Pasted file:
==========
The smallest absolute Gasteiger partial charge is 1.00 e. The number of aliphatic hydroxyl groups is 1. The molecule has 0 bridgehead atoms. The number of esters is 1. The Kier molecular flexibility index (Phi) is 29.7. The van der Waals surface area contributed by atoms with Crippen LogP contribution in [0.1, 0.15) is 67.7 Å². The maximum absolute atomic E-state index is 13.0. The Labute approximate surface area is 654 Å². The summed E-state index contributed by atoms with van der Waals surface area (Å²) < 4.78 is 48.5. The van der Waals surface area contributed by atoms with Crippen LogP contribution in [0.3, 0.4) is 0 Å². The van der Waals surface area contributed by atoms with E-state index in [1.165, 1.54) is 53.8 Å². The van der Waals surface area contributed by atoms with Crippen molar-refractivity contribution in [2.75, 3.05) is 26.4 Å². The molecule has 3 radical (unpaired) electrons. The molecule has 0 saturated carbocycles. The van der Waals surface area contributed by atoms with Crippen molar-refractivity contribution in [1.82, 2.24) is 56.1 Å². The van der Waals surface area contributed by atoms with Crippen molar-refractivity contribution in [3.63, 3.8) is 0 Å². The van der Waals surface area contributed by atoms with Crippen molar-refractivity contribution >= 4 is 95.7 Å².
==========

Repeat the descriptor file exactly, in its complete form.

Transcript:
The smallest absolute Gasteiger partial charge is 1.00 e. The number of aliphatic hydroxyl groups is 1. The molecule has 0 bridgehead atoms. The number of esters is 1. The Kier molecular flexibility index (Phi) is 29.7. The van der Waals surface area contributed by atoms with Crippen LogP contribution in [0.1, 0.15) is 67.7 Å². The maximum absolute atomic E-state index is 13.0. The Labute approximate surface area is 654 Å². The summed E-state index contributed by atoms with van der Waals surface area (Å²) < 4.78 is 48.5. The van der Waals surface area contributed by atoms with Crippen LogP contribution in [0.3, 0.4) is 0 Å². The van der Waals surface area contributed by atoms with E-state index in [1.165, 1.54) is 53.8 Å². The van der Waals surface area contributed by atoms with Crippen molar-refractivity contribution in [2.75, 3.05) is 26.4 Å². The molecule has 3 radical (unpaired) electrons. The molecule has 0 saturated carbocycles. The van der Waals surface area contributed by atoms with Crippen molar-refractivity contribution in [1.82, 2.24) is 56.1 Å². The van der Waals surface area contributed by atoms with Crippen molar-refractivity contribution in [3.63, 3.8) is 0 Å². The van der Waals surface area contributed by atoms with Crippen molar-refractivity contribution >= 4 is 95.7 Å².